public static void main(String[] args) {
  // name, age, annual salary
  Employee employeeA = Employee.valueOf("A", 30, 30_000);
  Employee employeeB = Employee.valueOf("B", 25, 21_000);
  Employee employeeC = Employee.valueOf("C", 44, 41_000);
  Employee employeeD = Employee.valueOf("D", 39, 35_000);
  Employee employeeE = Employee.valueOf("E", 25, 35_000);
  Employee employeeF = Employee.valueOf("F", 30, 28_000);

  Dataset<Employee> dataset = SESSION.createDataset(asList(employeeA, employeeB, employeeC, 
    employeeD, employeeE, employeeF), Encoders.bean(Employee.class));

  Dataset<Row> people = dataset.groupBy("age").agg(functions.sumDistinct("age"));
  people.foreach(rdd -> {});
} 

Generated code uses unsafe objects:

final class GeneratedIterator extends org.apache.spark.sql.execution.BufferedRowIterator {
  private Object[] references;
  private scala.collection.Iterator[] inputs;
  private boolean agg_initAgg;
  private org.apache.spark.sql.execution.aggregate.HashAggregateExec agg_plan;
  private org.apache.spark.sql.execution.UnsafeFixedWidthAggregationMap agg_hashMap;
  private org.apache.spark.sql.execution.UnsafeKVExternalSorter agg_sorter;
  private org.apache.spark.unsafe.KVIterator agg_mapIter;
  private org.apache.spark.sql.execution.metric.SQLMetric agg_peakMemory;
  private org.apache.spark.sql.execution.metric.SQLMetric agg_spillSize;
  private scala.collection.Iterator inputadapter_input;

  // omitted for brevity
       
  private void agg_doAggregateWithKeys() throws java.io.IOException {
    agg_hashMap = agg_plan.createHashMap();

    while (inputadapter_input.hasNext()) {
      InternalRow inputadapter_row = (InternalRow) inputadapter_input.next();
      int inputadapter_value = inputadapter_row.getInt(0);
      
      // a lot of code omitted for brevity
      // generate grouping key
      agg_rowWriter.zeroOutNullBytes();

      agg_rowWriter.write(0, inputadapter_value);

      long agg_value1 = (long) inputadapter_value;
      agg_rowWriter.write(1, agg_value1);
      agg_value6 = 42;

      agg_value6 = org.apache.spark.unsafe.hash.Murmur3_x86_32.hashInt(inputadapter_value, agg_value6);

      boolean agg_isNull8 = false;
      long agg_value8 = (long) inputadapter_value;
      agg_value6 = org.apache.spark.unsafe.hash.Murmur3_x86_32.hashLong(agg_value8, agg_value6);
        
      // try to get the buffer from hash map
      agg_unsafeRowAggBuffer =
      agg_hashMap.getAggregationBufferFromUnsafeRow(agg_result, agg_value6);
        
      if (agg_unsafeRowAggBuffer == null) {
        if (agg_sorter == null) {
          agg_sorter = agg_hashMap.destructAndCreateExternalSorter();
        } else {
          agg_sorter.merge(agg_hashMap.destructAndCreateExternalSorter());
        }

        // the hash map had be spilled, it should have enough memory now,
        // try  to allocate buffer again.
        agg_unsafeRowAggBuffer =
        agg_hashMap.getAggregationBufferFromUnsafeRow(agg_result, agg_value6);
        if (agg_unsafeRowAggBuffer == null) {
          // failed to allocate the first page
          throw new OutOfMemoryError("No enough memory for aggregation");
        }
      }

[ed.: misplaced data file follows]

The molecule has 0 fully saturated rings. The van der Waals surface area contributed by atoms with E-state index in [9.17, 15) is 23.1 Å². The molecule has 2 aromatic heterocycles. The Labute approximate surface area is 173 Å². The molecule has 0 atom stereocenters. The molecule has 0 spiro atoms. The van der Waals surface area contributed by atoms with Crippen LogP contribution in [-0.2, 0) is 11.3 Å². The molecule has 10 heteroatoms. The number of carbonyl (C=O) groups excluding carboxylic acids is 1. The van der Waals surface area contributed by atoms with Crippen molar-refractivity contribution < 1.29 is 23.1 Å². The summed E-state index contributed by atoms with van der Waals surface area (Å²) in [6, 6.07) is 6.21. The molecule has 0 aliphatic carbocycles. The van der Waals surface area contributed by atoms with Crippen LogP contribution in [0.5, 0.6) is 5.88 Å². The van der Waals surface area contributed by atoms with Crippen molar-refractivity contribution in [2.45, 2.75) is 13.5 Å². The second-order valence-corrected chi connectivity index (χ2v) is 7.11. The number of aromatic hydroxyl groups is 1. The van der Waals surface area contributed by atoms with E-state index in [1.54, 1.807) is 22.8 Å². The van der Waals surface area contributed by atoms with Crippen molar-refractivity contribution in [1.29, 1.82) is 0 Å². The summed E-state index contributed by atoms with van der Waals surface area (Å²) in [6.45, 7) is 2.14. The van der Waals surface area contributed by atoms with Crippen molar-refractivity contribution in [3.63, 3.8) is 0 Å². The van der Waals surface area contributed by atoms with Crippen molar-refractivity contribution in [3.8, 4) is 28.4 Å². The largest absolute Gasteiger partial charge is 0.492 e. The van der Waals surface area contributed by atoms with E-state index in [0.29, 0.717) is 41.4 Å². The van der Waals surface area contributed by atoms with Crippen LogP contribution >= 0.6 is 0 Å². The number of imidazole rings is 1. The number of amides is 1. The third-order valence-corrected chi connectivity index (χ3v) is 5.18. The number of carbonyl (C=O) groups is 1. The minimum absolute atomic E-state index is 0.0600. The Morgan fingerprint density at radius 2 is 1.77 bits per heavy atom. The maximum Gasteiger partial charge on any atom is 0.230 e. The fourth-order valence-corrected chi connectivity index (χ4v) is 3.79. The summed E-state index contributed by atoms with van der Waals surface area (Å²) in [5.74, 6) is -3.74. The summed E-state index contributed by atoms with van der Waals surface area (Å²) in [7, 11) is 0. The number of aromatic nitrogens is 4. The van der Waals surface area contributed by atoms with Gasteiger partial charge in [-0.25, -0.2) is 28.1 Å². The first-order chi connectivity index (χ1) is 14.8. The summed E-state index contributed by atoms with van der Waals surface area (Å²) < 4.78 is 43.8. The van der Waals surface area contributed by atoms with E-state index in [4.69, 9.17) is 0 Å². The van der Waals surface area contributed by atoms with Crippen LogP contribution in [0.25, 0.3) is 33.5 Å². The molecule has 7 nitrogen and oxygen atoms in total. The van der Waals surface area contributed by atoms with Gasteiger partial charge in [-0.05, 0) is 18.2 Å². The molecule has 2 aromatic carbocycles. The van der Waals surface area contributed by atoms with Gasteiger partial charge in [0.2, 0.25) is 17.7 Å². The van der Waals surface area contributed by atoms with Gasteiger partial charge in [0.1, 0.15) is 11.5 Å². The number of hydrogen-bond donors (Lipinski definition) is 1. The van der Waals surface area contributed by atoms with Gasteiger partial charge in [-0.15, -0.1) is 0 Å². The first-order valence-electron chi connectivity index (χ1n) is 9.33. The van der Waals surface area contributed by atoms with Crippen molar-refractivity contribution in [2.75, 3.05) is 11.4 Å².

if (shouldStop()) return;
    }

    agg_mapIter = agg_plan.finishAggregate(agg_hashMap, agg_sorter, agg_peakMemory, agg_spillSize);
  }

  protected void processNext() throws java.io.IOException {
    if (!agg_initAgg) {
      agg_initAgg = true;
      long wholestagecodegen_beforeAgg = System.nanoTime();
      agg_doAggregateWithKeys();
      wholestagecodegen_aggTime.add((System.nanoTime() - wholestagecodegen_beforeAgg) / 1000000);
    }

    // output the result 
    while (agg_mapIter.next()) {
      wholestagecodegen_numOutputRows.add(1);
      UnsafeRow agg_aggKey = (UnsafeRow) agg_mapIter.getKey();
      UnsafeRow agg_aggBuffer = (UnsafeRow) agg_mapIter.getValue();

      int agg_value10 = agg_aggKey.getInt(0);
      long agg_value11 = agg_aggKey.getLong(1);
      agg_rowWriter1.write(0, agg_value10);

      agg_rowWriter1.write(1, agg_value11);
      append(agg_result1);

      if (shouldStop()) return;
    }

    agg_mapIter.close();
    if (agg_sorter == null) {
      agg_hashMap.free();
    }
  }
} 

UnsafeFixedWidthAggregationMap frequently called method is getAggregationBufferFromUnsafeRow(UnsafeRow, int) generating aggregation buffer (UnsafeRow) for defined UnsafeRow and hash. Internally it uses BytesToBytesMap that is a structure helping to aggregate rows with smaller memory footprint. This class is in fact append-only hash map where keys and values are contiguous regions of bytes represented as in below image:

All operations in UnsafeFixedWidthAggregationMap are done with UnsafeRow, i.e. data is never converted to Java object. In additional, data manipulated by this class is consistent with other tuned operations, as sorting. It means that UnsafeExternalSorter can operate on the same entries as aggregator.

This post covers some main information about Project Tungsten. The first part lists improvements brought by it. It shows that they're especially related to new storage format based on raw memory, able to be stored on- and off-heap. The second part presents some details about this new format while the last part shows how aggregation operation uses works directly on this format instead of deserialized one.